Worcestershire flounder despite Moeen fight
Worcestershire 159 for 5 (Moeen 55) trail Hampshire 500 for 9 (Adams 219*, Carberry 62, Vince 52) by 341 runs
While Rod Bransgrove, the Hampshire chairman, was affixing the last bolt to the framework that will support a 175-bedroom hotel at the Northern End of the Ageas Bowl, the grand view afforded of the middle was of his captain completing the third double-century of his career. A measure of Jimmy Adams' dominance was that his unbeaten 219 was the highest score by a Hampshire captain since Dick Moore made 316 against Warwickshire at Bournemouth in 1937.
Many captains have come and gone since then. One or two of them, such as Roy Marshall and Richard Gilliat, have been better batsmen, but none can have concentrated so determinedly. There was no difference in the tempo of Adams' innings from the first session of this match on Wednesday - and there was no greater likelihood that Worcestershire would take his wicket.
Indeed, all that was in question was whether Adams would surpass the highest score of his career, an unbeaten 262 against Nottinghamshire at Trent Bridge in 2006. After Chris Wood had gone, having added 96 with the captain, David Balcombe and Danny Briggs did not remain at the crease for long enough to encourage Adams, who had struck 29 fours, to continue batting. A declaration at 500 for 9 left Worcestershire already facing a job to avoid the follow-on.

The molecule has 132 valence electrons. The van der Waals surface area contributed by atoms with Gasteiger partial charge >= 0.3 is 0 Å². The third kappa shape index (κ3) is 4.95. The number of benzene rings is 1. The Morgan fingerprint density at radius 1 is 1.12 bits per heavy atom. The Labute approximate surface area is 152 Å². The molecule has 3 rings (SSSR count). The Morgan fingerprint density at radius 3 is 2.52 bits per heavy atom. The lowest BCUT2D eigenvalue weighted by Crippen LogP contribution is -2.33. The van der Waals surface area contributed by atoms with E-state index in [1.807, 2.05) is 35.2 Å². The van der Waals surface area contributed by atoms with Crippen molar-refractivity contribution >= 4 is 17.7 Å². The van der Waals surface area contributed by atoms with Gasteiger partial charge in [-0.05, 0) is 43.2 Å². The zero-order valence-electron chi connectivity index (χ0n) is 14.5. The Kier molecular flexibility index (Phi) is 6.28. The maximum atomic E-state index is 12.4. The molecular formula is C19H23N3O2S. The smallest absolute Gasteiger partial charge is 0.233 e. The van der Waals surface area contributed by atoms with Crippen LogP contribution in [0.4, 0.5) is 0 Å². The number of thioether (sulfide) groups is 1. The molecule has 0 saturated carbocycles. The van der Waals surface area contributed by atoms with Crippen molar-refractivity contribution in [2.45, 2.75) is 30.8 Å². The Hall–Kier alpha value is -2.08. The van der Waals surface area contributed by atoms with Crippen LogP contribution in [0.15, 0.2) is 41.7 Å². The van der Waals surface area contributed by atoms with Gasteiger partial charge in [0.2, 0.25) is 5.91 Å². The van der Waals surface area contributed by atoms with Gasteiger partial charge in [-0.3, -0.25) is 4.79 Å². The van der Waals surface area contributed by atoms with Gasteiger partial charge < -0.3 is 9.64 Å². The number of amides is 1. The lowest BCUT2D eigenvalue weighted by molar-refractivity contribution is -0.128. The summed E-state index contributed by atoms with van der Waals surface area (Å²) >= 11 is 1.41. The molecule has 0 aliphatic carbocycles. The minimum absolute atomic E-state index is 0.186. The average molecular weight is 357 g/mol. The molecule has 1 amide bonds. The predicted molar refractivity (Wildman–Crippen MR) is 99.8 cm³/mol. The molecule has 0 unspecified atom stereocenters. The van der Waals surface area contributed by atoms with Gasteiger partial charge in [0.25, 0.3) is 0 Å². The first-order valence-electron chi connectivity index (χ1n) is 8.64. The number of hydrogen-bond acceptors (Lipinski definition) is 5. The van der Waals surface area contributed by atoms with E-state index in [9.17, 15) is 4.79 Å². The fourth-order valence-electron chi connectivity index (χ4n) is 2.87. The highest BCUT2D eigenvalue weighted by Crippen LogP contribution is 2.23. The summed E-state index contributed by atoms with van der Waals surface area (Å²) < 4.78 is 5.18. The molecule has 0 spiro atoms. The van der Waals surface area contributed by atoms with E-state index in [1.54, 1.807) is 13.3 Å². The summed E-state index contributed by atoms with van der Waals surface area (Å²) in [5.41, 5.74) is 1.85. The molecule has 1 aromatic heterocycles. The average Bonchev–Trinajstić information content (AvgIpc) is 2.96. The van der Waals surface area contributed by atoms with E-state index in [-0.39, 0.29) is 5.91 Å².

To judge by the way they had batted against Glamorgan in their last fixture, that would constitute an ambition of sorts. Not that there was anything in the pitch for the quicker bowlers, or Briggs, or Moeen Ali, whose offspin had brought him four wickets without any discernible indication of turn.
Still, Worcestershire laboured. Daryl Mitchell was nicely taken low down to his left by Liam Dawson at second slip, Matt Pardoe was caught at midwicket, the shot a loose one. Thilan Samaraweera hung his bat out and only edged into Sean Ervine's midriff. Alexei Kervezee flicked to gully. This was the upshot of steady, saturating seam-up; nothing more. The quicker bowlers shared the five wickets to fall.
Still, Moeen remained, all wristy flicks and cover drives that seemed to persuade the ball to the boundary. At least, he remained until he had reached a half-century, whereupon he too flicked a catch to the slip cordon: another dismissal that could have been avoided. Worcestershire are, of course, missing Vikram Solanki; they are deserving of some sympathy for losing players to Surrey through an unattractive form of transfer market. The harsh reality, though, is that they are 341 runs behind and require 192 to avoid the follow on.
Rupert Kyrle, the Mayor of Eastleigh Borough Council, which is funding the £32m hotel here, had left the ground by now; Bransgrove and his delegation had completed their tour of what will become a four star Hilton, with some bedrooms facing the cricket and others looking out at the proposed 18-hole golf course at the back. It will open next April. Chris Huhne, formerly the local MP, may or may not be invited to the gala opening but rest assured that Sir Ian Botham, Bransgrove's friend, will be on the guest list.